New Brunswick

Fredericton firefighters' contract may force budget cuts

Fredericton Mayor Brad Woodside says the council may need to make budget cuts to afford a pay increase given to city firefighters.

Arbitration awarded Fredericton firefighters pay increases retroactively to 2011

Fredericton Mayor Brad Woodside says the council may need to make budget cuts to afford a pay increase given to city firefighters.

The city and its firefighters entered into an arbitration hearing after the two sides could not reach a negotiated settlement.

The arbitration ruling was reached in December, which will see firefighters receive salary raises dating back to 2011.

The most senior firefighters will be paid $78,000 a year, which is roughly $10,000 more than what they earned before.

Woodside said city council may have to decide if other expenses need to be cut to afford the pay increase.

“If things start to get tight, the only control that we have over the fire department outside of binding arbitration is a number of people, a number of facilities,” the Fredericton mayor said.

Woodside said aside from the salary increase, the arbitration hearings cost the city at least $255,000.

He said the arbitration process needs to change.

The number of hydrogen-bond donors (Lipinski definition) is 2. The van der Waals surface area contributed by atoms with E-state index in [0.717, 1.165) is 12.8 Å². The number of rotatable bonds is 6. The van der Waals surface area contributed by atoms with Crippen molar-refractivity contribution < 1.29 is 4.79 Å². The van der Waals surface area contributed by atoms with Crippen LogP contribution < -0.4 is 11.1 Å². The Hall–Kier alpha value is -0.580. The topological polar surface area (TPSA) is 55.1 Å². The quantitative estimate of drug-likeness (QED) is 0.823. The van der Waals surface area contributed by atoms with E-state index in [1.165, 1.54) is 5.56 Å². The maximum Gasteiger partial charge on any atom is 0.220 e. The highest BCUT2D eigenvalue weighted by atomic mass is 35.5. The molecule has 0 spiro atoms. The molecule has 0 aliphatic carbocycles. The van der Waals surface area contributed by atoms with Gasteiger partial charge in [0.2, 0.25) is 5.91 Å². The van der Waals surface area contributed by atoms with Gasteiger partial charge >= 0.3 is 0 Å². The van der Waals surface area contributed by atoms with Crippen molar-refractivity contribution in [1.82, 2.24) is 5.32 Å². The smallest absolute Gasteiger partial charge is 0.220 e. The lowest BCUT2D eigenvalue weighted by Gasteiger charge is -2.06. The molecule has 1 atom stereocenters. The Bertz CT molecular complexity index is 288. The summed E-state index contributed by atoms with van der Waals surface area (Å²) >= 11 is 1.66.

“The only way to change, if we're not happy, is to change the process," Woodside said.

"We have enunciated that many times to the premier and will be done again because it's having an impact overall on budgets."

Glenn Sullivan, the president of the Fredericton Firefighters Association, said he disagrees with the mayor's assessment of the arbitration process.

He said the arbitration process is fair and said municipalities aren't always willing to negotiate a reasonable wage.

The two sides will not be leaving the bargaining table for very long. The renegotiated contract with firefighters ends this summer.

Fredericton isn’t the only New Brunswick city clamouring for changes to the arbitration system.

Saint John Coun. Susan Fullerton said in December that labour arbitrators must start giving more weight to a municipality’s ability to cover higher wage costs when they are settling contract disputes between cities and unions.

In December, Patrick Woods, the city manager in Saint John, said salaries for the city’s police and firefighters have jumped by more than 50 per cent in the last decade.

In September, firefighters in Moncton were awarded a 16 per cent pay increase through arbitration, prompting Moncton city manager Jacques Dubé to call for changes.

"The continued high wage settlements reached through interest arbitration are getting out of hand." said Dubé at the time. "This process is undermining the bargaining process and it is time that new legislated guidelines be adopted so that firefighters and taxpayers are being treated fairly."


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